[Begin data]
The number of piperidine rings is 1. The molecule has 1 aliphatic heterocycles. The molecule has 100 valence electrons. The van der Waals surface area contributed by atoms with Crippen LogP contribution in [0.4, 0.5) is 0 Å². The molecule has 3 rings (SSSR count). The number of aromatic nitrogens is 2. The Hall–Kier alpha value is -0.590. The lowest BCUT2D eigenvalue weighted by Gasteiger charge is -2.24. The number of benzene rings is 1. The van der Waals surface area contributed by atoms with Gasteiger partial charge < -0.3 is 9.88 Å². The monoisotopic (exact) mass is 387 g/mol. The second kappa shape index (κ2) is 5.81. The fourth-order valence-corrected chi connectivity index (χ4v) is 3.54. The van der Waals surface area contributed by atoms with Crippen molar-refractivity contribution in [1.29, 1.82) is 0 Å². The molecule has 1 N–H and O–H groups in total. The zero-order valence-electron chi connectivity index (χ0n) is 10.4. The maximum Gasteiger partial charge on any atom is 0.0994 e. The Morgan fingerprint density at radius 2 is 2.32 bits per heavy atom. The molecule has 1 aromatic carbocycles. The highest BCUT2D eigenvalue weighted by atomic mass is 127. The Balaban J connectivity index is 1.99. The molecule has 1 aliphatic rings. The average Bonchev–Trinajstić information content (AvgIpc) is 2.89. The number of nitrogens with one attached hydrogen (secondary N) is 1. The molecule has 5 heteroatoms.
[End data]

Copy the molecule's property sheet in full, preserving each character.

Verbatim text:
The number of piperidine rings is 1. The molecule has 1 aliphatic heterocycles. The molecule has 100 valence electrons. The van der Waals surface area contributed by atoms with Crippen LogP contribution in [0.4, 0.5) is 0 Å². The molecule has 3 rings (SSSR count). The number of aromatic nitrogens is 2. The Hall–Kier alpha value is -0.590. The lowest BCUT2D eigenvalue weighted by Gasteiger charge is -2.24. The number of benzene rings is 1. The van der Waals surface area contributed by atoms with Gasteiger partial charge < -0.3 is 9.88 Å². The monoisotopic (exact) mass is 387 g/mol. The second kappa shape index (κ2) is 5.81. The fourth-order valence-corrected chi connectivity index (χ4v) is 3.54. The van der Waals surface area contributed by atoms with Crippen molar-refractivity contribution in [1.29, 1.82) is 0 Å². The molecule has 1 N–H and O–H groups in total. The zero-order valence-electron chi connectivity index (χ0n) is 10.4. The maximum Gasteiger partial charge on any atom is 0.0994 e. The Morgan fingerprint density at radius 2 is 2.32 bits per heavy atom. The molecule has 1 aromatic carbocycles. The highest BCUT2D eigenvalue weighted by atomic mass is 127. The Balaban J connectivity index is 1.99. The molecule has 1 aliphatic rings. The average Bonchev–Trinajstić information content (AvgIpc) is 2.89. The number of nitrogens with one attached hydrogen (secondary N) is 1. The molecule has 5 heteroatoms.